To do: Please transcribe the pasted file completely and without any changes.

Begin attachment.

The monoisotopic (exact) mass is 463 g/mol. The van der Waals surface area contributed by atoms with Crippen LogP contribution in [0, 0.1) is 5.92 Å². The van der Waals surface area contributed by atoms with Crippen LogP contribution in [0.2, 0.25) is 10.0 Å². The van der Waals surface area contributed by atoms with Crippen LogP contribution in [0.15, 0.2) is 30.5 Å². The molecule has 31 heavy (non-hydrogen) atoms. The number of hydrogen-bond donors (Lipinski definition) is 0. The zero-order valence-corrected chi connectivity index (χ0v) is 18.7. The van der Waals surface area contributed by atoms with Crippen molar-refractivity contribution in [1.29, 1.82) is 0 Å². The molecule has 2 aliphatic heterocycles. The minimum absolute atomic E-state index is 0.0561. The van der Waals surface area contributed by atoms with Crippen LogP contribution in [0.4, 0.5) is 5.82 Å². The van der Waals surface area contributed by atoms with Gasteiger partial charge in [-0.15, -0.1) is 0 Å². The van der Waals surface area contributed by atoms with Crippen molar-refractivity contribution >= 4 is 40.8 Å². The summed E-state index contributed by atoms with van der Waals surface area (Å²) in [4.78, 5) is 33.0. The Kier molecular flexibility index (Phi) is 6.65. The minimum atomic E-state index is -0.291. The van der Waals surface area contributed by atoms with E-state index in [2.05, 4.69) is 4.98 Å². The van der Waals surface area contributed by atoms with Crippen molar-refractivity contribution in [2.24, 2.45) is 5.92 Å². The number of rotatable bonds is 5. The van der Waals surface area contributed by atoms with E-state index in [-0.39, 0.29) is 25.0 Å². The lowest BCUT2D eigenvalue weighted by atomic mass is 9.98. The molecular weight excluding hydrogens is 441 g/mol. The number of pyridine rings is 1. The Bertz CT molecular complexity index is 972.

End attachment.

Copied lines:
The monoisotopic (exact) mass is 463 g/mol. The van der Waals surface area contributed by atoms with Crippen LogP contribution in [0, 0.1) is 5.92 Å². The van der Waals surface area contributed by atoms with Crippen LogP contribution in [0.2, 0.25) is 10.0 Å². The van der Waals surface area contributed by atoms with Crippen LogP contribution in [0.15, 0.2) is 30.5 Å². The molecule has 31 heavy (non-hydrogen) atoms. The number of hydrogen-bond donors (Lipinski definition) is 0. The zero-order valence-corrected chi connectivity index (χ0v) is 18.7. The van der Waals surface area contributed by atoms with Crippen molar-refractivity contribution in [1.29, 1.82) is 0 Å². The molecule has 2 aliphatic heterocycles. The minimum absolute atomic E-state index is 0.0561. The van der Waals surface area contributed by atoms with Crippen LogP contribution in [0.4, 0.5) is 5.82 Å². The van der Waals surface area contributed by atoms with Gasteiger partial charge in [-0.15, -0.1) is 0 Å². The van der Waals surface area contributed by atoms with Crippen molar-refractivity contribution >= 4 is 40.8 Å². The summed E-state index contributed by atoms with van der Waals surface area (Å²) in [4.78, 5) is 33.0. The Kier molecular flexibility index (Phi) is 6.65. The minimum atomic E-state index is -0.291. The van der Waals surface area contributed by atoms with E-state index in [2.05, 4.69) is 4.98 Å². The van der Waals surface area contributed by atoms with Crippen molar-refractivity contribution in [2.24, 2.45) is 5.92 Å². The number of rotatable bonds is 5. The van der Waals surface area contributed by atoms with E-state index in [-0.39, 0.29) is 25.0 Å². The lowest BCUT2D eigenvalue weighted by atomic mass is 9.98. The molecular weight excluding hydrogens is 441 g/mol. The number of pyridine rings is 1. The Bertz CT molecular complexity index is 972.